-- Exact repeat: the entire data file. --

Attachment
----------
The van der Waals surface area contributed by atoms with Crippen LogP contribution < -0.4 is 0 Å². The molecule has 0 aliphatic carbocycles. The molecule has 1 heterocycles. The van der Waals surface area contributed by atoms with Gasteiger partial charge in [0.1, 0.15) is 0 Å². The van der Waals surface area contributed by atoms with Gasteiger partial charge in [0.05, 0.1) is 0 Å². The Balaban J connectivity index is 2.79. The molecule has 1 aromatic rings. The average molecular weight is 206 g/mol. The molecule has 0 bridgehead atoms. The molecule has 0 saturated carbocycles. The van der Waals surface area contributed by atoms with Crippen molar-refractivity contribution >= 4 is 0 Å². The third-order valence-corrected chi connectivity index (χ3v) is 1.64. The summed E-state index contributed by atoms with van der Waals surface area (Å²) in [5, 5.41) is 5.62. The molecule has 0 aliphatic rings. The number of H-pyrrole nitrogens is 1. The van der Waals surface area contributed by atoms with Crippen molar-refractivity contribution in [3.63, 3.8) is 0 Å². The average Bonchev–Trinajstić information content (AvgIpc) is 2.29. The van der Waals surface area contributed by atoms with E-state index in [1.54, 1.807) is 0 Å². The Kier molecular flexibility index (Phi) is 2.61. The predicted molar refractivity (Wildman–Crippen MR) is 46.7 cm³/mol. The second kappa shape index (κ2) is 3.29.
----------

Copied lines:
The van der Waals surface area contributed by atoms with Crippen LogP contribution < -0.4 is 0 Å². The molecule has 0 aliphatic carbocycles. The molecule has 1 heterocycles. The van der Waals surface area contributed by atoms with Gasteiger partial charge in [0.1, 0.15) is 0 Å². The van der Waals surface area contributed by atoms with Gasteiger partial charge in [0.05, 0.1) is 0 Å². The Balaban J connectivity index is 2.79. The molecule has 1 aromatic rings. The average molecular weight is 206 g/mol. The molecule has 0 bridgehead atoms. The molecule has 0 saturated carbocycles. The van der Waals surface area contributed by atoms with Crippen molar-refractivity contribution >= 4 is 0 Å². The third-order valence-corrected chi connectivity index (χ3v) is 1.64. The summed E-state index contributed by atoms with van der Waals surface area (Å²) in [5, 5.41) is 5.62. The molecule has 0 aliphatic rings. The number of H-pyrrole nitrogens is 1. The van der Waals surface area contributed by atoms with Crippen molar-refractivity contribution in [3.63, 3.8) is 0 Å². The average Bonchev–Trinajstić information content (AvgIpc) is 2.29. The van der Waals surface area contributed by atoms with E-state index in [1.54, 1.807) is 0 Å². The Kier molecular flexibility index (Phi) is 2.61. The predicted molar refractivity (Wildman–Crippen MR) is 46.7 cm³/mol. The second kappa shape index (κ2) is 3.29.